Combating Antibiotic Resistance in Philippine Lakes: One Health upstream interventions to reduce the burden
Lakes provide essential natural resources for populations in low-middle income countries. A growing concern has been contamination with antimicrobial resistance (AMR) determinants from animal and human sources, especially beta-lactams and carbapenems that are the cornerstone of human antimicrobial therapy. A growing literature supports that beta-lactam resistance in Asian lakes and rivers is increasing. However, few interventions have been evaluated to see if environmental contamination from hospitals and agriculture can be reduced. We propose to develop interventions and evaluate their impact on AMR from humans, animals and the environment. Interventions include antimicrobial stewardship programs in hospitals and backyard farms, campaigns to educate the public on AMR, improve management practices on farms and cleaning of effluents feeding the lake. AMR in human and veterinary setting and lake water will be evaluated using conventional microbiology and molecular biology methods. The conditions in and around Laguna Lake in the Philippines resemble those of many Asian, Latin American and African countries, allowing project results to be generalizable to other LMICs and promote the UN sustainable development goals worldwide. The One Health approach is essential to tackle AMR in the human-animal-environment interface. Lower pollution loads will improve water quality and lake resources, and reduce disease outbreaks, benefiting the Laguna lakeshore communities of over 16 million people.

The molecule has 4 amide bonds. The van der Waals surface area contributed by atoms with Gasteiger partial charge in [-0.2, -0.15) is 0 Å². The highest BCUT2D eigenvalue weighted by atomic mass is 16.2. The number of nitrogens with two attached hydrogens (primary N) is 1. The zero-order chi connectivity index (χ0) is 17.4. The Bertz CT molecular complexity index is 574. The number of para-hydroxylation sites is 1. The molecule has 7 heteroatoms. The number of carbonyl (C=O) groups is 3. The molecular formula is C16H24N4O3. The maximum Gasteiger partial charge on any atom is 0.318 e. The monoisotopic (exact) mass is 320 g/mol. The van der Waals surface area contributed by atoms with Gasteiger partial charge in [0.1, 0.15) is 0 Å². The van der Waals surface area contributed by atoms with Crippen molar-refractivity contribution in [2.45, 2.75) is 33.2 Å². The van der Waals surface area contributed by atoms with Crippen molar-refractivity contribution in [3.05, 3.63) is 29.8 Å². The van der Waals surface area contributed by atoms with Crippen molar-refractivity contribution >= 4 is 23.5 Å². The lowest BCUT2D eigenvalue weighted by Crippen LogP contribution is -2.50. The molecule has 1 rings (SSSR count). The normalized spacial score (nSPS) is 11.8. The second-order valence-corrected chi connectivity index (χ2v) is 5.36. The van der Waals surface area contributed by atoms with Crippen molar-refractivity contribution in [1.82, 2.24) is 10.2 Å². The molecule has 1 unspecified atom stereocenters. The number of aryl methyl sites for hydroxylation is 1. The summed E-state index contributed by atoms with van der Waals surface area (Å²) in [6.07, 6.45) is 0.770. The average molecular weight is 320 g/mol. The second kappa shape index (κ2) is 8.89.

- Dylan Pillai, University of Calgary, Canada (Coordinator)
- Maria Pythias Espino, University of the Philippines, Philippines (Partner)
- Stefanos Giannakis, Polytechnic University of Madrid, Spain (Partner)
- Ana Pereira do Vale, University College Dublin, Ireland (Partner)
- Paul Wigley, University of Liverpool, United Kingdom (Partner)
Antimicrobial resistance (AMR) may lead to more deaths than cancer by 2050. Action is required now to avert this disaster. This study aims to implement key interventions in Greater Manila, The Philippines to reduce AMR. Interventions will focus on hospitals, small farms, and the Laguna Lake, one of the largest freshwater lakes in Asia. Better antibiotic use, point of care testing in hospitals and farms, and novel solar-powered wastewater cleaning technologies will be implemented. Their impact will be assessed by state-of-the-art molecular surveillance for antibiotic resistance genes and bacteria in the water before and after interventions. The study will be the most comprehensive and systematic interventions to be introduced in Asia to reduce AMR in lakes.
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